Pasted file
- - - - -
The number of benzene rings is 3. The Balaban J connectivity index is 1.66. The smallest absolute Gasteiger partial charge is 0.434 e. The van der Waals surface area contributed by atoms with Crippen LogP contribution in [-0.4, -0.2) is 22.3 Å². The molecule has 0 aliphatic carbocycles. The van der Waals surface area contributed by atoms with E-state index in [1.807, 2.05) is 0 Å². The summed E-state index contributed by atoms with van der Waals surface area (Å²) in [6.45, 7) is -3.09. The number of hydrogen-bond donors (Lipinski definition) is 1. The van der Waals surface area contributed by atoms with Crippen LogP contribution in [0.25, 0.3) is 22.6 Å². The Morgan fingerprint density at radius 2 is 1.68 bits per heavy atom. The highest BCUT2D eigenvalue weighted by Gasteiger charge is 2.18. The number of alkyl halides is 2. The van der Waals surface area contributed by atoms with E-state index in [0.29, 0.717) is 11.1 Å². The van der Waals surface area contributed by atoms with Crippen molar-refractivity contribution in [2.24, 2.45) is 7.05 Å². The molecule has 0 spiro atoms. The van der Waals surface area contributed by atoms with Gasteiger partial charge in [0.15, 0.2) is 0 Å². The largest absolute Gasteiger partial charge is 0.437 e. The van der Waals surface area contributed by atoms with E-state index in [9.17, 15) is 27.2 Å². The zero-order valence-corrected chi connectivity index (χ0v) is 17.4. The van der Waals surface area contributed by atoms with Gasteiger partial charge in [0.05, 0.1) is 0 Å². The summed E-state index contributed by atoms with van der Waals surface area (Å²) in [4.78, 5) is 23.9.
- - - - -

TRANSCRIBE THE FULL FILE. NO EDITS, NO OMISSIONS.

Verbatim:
The number of benzene rings is 3. The Balaban J connectivity index is 1.66. The smallest absolute Gasteiger partial charge is 0.434 e. The van der Waals surface area contributed by atoms with Crippen LogP contribution in [-0.4, -0.2) is 22.3 Å². The molecule has 0 aliphatic carbocycles. The van der Waals surface area contributed by atoms with E-state index in [1.807, 2.05) is 0 Å². The summed E-state index contributed by atoms with van der Waals surface area (Å²) in [6.45, 7) is -3.09. The number of hydrogen-bond donors (Lipinski definition) is 1. The van der Waals surface area contributed by atoms with Crippen LogP contribution in [0.25, 0.3) is 22.6 Å². The Morgan fingerprint density at radius 2 is 1.68 bits per heavy atom. The highest BCUT2D eigenvalue weighted by Gasteiger charge is 2.18. The number of alkyl halides is 2. The van der Waals surface area contributed by atoms with E-state index in [0.29, 0.717) is 11.1 Å². The van der Waals surface area contributed by atoms with Crippen molar-refractivity contribution in [2.24, 2.45) is 7.05 Å². The molecule has 0 spiro atoms. The van der Waals surface area contributed by atoms with Gasteiger partial charge in [0.15, 0.2) is 0 Å². The largest absolute Gasteiger partial charge is 0.437 e. The van der Waals surface area contributed by atoms with E-state index in [9.17, 15) is 27.2 Å². The zero-order valence-corrected chi connectivity index (χ0v) is 17.4. The van der Waals surface area contributed by atoms with Gasteiger partial charge in [0.05, 0.1) is 0 Å². The summed E-state index contributed by atoms with van der Waals surface area (Å²) in [4.78, 5) is 23.9.